The Passport is both a process and structure that is overtly student centered: accomplishing the initiative’s goal will decrease the time and expense spent by transfer students to earn their degrees. Reducing time to degree is also the goal of the “completion agenda” that has become the focus over the last few years of any number of educational, political and economic leaders and organizations. But the Passport has been constructed with consistent attention to several additional constituencies and concerns towards achievement of its goal. Chief among these are the faculty and institutions that are engaged in educating the student.

Each postsecondary education institution has its own unique history and culture that defines the programs and curriculum it offers its students. The nature and constitution of its faculty must be consistent with the institutional offerings and simultaneously able to evolve so that the faculty is able to effectively and continuously deliver quality offerings to a student population that is itself dynamic. Holding these considerations in mind, a foundational premise of the Passport design process has been that teaching faculty must be asked to develop the Passport Framework, and to do so in a way that respects and does not violate the individuality of the institutions among which transfer students migrate.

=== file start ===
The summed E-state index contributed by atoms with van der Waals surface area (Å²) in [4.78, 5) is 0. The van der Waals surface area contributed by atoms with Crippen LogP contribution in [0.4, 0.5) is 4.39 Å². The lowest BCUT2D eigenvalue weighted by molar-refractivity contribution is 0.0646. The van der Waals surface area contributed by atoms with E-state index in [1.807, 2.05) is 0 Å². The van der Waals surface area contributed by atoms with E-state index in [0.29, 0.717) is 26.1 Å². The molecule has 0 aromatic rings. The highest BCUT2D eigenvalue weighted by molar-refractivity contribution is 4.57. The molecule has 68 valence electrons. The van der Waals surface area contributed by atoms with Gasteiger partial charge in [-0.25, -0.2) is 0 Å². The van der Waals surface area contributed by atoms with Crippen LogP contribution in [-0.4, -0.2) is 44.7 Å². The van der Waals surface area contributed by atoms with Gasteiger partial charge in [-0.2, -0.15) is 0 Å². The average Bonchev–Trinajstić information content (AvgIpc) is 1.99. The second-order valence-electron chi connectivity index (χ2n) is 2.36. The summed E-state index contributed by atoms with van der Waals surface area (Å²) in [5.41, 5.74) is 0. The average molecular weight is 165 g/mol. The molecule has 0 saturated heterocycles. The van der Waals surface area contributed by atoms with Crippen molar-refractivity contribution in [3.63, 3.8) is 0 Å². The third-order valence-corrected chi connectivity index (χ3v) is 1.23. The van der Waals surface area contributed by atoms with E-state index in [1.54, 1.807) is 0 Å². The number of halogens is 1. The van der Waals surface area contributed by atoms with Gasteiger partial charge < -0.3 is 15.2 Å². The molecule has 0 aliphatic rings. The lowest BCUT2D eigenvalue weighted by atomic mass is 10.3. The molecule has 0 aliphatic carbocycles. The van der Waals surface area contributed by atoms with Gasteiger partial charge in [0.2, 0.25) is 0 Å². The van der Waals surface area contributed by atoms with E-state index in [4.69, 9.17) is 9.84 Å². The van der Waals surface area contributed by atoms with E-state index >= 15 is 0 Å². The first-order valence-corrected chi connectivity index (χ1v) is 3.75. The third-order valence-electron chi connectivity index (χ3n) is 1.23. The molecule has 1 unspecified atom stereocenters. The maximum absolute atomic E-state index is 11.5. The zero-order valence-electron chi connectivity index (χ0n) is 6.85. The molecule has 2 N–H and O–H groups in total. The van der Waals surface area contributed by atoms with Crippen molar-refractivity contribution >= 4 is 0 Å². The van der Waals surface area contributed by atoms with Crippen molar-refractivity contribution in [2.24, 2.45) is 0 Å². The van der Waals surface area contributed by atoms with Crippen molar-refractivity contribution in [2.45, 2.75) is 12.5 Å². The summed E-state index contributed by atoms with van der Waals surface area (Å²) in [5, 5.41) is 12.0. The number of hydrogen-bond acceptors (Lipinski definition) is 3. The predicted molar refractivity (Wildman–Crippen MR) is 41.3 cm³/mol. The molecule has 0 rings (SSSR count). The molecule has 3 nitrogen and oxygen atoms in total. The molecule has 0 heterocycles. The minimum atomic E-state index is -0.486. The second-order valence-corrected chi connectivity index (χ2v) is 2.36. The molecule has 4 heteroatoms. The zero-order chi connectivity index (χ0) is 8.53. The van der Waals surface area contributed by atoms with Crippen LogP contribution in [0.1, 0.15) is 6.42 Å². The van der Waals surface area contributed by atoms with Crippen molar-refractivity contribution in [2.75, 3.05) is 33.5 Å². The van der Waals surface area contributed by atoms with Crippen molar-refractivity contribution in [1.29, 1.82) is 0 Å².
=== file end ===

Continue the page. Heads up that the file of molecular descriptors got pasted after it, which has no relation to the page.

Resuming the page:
Another design feature of the Passport is that it addresses only lower-division general education (LDGE), both because this is the most consistent offering across all institutions and it is the base upon which academic programs are built. The reasonable prediction is that all institutions will have very similar expectations of the intellectual growth achieved by students who have completed LDGE, and that transfer students will be able to apply their completed LDGE from any institution to their continuing academic work at any other institution to which they transfer. But the Passport, though it addresses only LDGE expectations, does so with a structure and process that places no constraints on the unique methods different institutions and faculties use to deliver LDGE.

Since 2011, faculty, registrars, institutional researchers, and other key stakeholders from two-year and four-year institutions in 16 states have been involved in developing and testing the Passport Framework. This work has been funded to date by the Carnegie Corporation of New York, the Bill & Melinda Gates Foundation, Lumina Foundation, and a First in the World grant from the U.S. Department of Education.